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Adiss Harmandian (in Western Armenian: Ատիս Հարմանտեան; in Eastern Armenian Ադիս Հարմանդյան 14 January 1945 – 1 September 2019)[1] was a Lebanese-Armenian pop singer.

He was born Avedis Harmandian on 14 January 1945 in Beirut, Lebanon from Armenian genocide survivours. His stage name Adiss is a derivative of his given name. His career began in the 1960s, and his first single was the song "Dzaghigner" (Armenian: Ծաղիկներ), which quickly gained popularity among Lebanese and diaspora Armenians.[2][3] Harmandian is considered a pioneer of the estradayin genre of Armenian music.[4] Songs in the genre, such as Harmandian's own "Nouné" (Armenian: Նունէ) or "Karoun Karoun" (Armenian: Գարուն գարուն) are primarily sung in Armenian, and were influential in the formation of Armenian identity in Lebanon, the Middle East and throughout the Armenian diaspora.[2] Other famous songs by Harmandian include "Ayl Atcher" (Armenian: Այլ աչեր), "Djeyrani Bes" (Armenian: Ճէյրանի Պէս), "Akhtamar" (Armenian: Ախթամար), "Mdamolor", "Kisher e Kisher", Inch Imanayi" (Armenian: Ինչ Իմանայի) etc.

Harmandian has released over 40 albums and around 400 songs and has received numerous awards,[5][6] both abroad and in the Republic of Armenia.[3] During the Lebanese Civil War, Harmandian emigrated to the United States and resided in Los Angeles, CA.[7]

He died on 1 September 2019 at the age of 74 in UCLA Medical Center, Santa Monica,[8] after a long 15-year fight with cancer.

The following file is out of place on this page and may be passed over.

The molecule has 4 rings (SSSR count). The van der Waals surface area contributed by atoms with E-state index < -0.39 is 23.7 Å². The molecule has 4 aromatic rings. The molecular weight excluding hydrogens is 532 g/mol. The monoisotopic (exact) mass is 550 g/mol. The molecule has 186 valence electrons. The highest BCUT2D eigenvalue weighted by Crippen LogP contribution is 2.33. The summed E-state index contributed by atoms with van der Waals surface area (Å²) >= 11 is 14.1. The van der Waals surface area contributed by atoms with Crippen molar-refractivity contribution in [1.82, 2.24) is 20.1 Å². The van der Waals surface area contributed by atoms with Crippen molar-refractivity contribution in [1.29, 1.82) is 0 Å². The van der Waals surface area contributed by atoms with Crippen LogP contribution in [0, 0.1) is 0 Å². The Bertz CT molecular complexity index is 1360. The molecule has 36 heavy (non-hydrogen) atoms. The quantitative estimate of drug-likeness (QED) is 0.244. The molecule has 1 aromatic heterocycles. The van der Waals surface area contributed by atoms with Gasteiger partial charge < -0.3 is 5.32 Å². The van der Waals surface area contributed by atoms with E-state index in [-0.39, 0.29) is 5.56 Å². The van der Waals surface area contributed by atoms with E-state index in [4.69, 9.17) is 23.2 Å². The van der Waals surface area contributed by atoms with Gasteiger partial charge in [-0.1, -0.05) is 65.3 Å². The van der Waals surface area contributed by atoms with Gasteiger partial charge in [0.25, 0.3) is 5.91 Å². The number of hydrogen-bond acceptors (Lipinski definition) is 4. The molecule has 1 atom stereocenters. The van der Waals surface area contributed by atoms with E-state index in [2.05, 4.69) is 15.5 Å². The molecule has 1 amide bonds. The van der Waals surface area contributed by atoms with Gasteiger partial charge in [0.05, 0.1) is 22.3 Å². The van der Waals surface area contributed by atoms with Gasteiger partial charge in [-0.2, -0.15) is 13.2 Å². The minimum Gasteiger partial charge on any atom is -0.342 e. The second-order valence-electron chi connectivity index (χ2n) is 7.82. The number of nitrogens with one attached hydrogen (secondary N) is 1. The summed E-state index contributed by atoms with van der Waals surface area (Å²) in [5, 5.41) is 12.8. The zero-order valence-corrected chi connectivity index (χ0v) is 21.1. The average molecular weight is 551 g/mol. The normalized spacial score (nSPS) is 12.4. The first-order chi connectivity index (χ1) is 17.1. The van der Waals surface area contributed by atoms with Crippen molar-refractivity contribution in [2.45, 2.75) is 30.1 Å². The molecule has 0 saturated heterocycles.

ReferencesEdit

  1. ^ Sharoyan, Levon. "«Ատիս. Երգի ճամբով»". Hairenik Weekly Newspaper. Retrieved 28 April 2019.
  2. ^ a b Alajaji, Sylvia Angelique (2015). Music and the Armenian Diaspora: Searching for Home in Exile. Indiana University Press. p. 118-127. ISBN 0253017610. Retrieved 28 April 2019.
  3. ^ a b "Minister of Diaspora Hranush Hakobyan awards Diaspora Armenian singer Adiss Harmandian". Panorama.am. Retrieved 28 April 2019.
  4. ^ "Adiss Harmandian - NTS Live". NTS Radio. Retrieved 28 April 2019.
  5. ^ "Legendary Adiss Harmandian to entertain Sydney for Mayis 28". ArmeniaOnline. Armenia Media Inc. 11 April 2011. Retrieved 30 April 2019.
  6. ^ "Adiss Harmandian". Armenia Zone. Retrieved 30 April 2019.
  7. ^ Dorian, Frederick; Duane, Orla; McConnachie, James (1999). World Music: Africa, Europe and the Middle East. Rough Guides. p. 335. ISBN 9781858286358. Retrieved 28 April 2019.
  8. ^ Adiss Harmandian 1945-2019

External linksEdit